This Expert Says the IRS Made a Mistake: Could It Affect Your IRA?

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A retirement savings expert says he is “100% convinced” the IRS made a mistake and will have to correct it soon.

Ed Slott, a well-respected IRA distribution expert, says IRS guidance issued in March likely mischaracterized how those who inherit an IRA are required to pay taxes on the money they receive.

The alleged error stems from a 2019 change in federal law that eliminated the so-called “stretch IRA.”

As we have reported, the Setting Every Community Up for Retirement Enhancement (Secure) Act of 2019 shifted the rules for inherited IRAs. Prior to the law, those who inherited retirement money from accounts like IRAs could “stretch” withdrawals — and thus spread out the taxes due on the withdrawals — over their lifetime.

The Secure Act changed that by requiring that many who inherit an IRA or other retirement plan to withdraw the money, and pay taxes on it, within 10 years. There are exceptions to the rule — such as for spouses — but in general, many of those inheriting an IRA now can expect to pay more in taxes on their inheritance than they would have in previous years.

All that appeared to be straightforward when the Secure Act was passed in 2019. But in March 2021, the IRS issued guidance that muddied the waters.

As Slott writes in InvestmentNews, the IRS guidance suggests that those who inherit IRAs now must take required minimum distributions (RMDs) beginning the year they get the money:

“On Page 12, the publication states with an example that under the 10-year rule, there would be RMDs for years one through nine, before complete depletion at the end of the 10-year post-death period. No one believes that to be correct, including many experts we have contacted on this.”

Instead, Slott maintains that the new 10-year rule is likely to work in the same way as the “five-year rule,” which is used in a different circumstance — namely, when there is no designated beneficiary and the IRA owner dies before age 72, the age when retirees generally must begin taking RMDs.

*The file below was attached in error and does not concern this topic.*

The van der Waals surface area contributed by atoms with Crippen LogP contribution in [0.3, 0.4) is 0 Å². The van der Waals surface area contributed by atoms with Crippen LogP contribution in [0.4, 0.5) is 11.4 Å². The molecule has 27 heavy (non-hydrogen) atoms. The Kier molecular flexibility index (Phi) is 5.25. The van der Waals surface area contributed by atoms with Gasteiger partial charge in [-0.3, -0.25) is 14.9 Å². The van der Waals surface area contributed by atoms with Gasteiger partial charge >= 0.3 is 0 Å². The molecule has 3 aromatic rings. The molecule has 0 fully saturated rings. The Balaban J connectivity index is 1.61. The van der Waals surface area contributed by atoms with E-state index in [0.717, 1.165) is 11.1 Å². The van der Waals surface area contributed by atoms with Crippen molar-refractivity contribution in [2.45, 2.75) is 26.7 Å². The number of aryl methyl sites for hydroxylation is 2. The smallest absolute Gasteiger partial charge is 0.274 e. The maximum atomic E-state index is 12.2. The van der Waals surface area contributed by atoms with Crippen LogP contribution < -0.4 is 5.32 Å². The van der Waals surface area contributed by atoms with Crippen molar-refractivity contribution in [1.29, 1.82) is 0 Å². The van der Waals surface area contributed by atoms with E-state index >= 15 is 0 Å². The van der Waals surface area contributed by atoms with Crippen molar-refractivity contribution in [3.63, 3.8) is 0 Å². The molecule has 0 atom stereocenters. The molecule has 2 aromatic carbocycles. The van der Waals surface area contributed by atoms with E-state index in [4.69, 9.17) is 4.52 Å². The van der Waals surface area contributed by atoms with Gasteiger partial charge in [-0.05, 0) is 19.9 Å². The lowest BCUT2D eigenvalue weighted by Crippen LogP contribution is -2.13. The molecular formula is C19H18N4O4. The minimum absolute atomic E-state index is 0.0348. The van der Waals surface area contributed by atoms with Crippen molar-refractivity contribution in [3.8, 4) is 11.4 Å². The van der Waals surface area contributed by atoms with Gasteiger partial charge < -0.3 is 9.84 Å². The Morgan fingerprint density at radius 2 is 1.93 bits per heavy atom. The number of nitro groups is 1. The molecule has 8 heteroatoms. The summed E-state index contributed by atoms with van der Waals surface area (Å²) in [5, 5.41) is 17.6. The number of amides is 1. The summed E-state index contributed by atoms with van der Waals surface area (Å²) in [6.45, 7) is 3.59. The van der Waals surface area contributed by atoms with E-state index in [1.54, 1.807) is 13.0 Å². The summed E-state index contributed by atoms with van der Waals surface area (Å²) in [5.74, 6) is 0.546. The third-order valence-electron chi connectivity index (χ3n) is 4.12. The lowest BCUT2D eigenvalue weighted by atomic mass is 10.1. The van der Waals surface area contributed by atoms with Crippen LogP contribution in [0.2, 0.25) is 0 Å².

Under the five-year rule, those who inherit an IRA are not required to take distributions until the end of the five-year period if they so choose.

By contrast, the IRS guidance on the 10-year rule suggests that those who inherit an IRA will be required to take distributions at the beginning of the 10-year period. This is where Slott believes the IRS made a mistake.

Why the alleged mistake matters

If Slott is right, then a correction is likely coming soon, and it could have implications for some people who inherit IRAs.

As Slott points out, being allowed to tailor withdrawals to your own financial situation — instead of being required to make RMDs every year over a decade — could help those who inherit IRAs better manage and reduce their tax burden:

“This would provide planning flexibility in years one to nine, allowing distributions to be adjusted to tax brackets in those years. This was also a benefit for inherited Roth IRAs, where nothing would have to be withdrawn from the inherited Roth IRA until the end of the 10th year after the death, allowing 10 years of tax-free buildup before the Roth funds would have to be withdrawn.”

Time will reveal whether the IRS made a mistake and corrects it. Slott says he has heard that privately, the IRS acknowledges the blunder and will make a correction.

Slott also says he found an additional clue that further supports his belief that the IRS is in error: A statement on Page 12 of the IRS guidance that shows the five-year and 10-year rules are supposed to work the same way, with neither requiring distributions until the end of the five- or 10-year period.

Slott concludes:

“There is a direct contradiction here which convinces me that the idea of annual RMDs under the 10-year rule is just one big mistake that needs to be corrected.”

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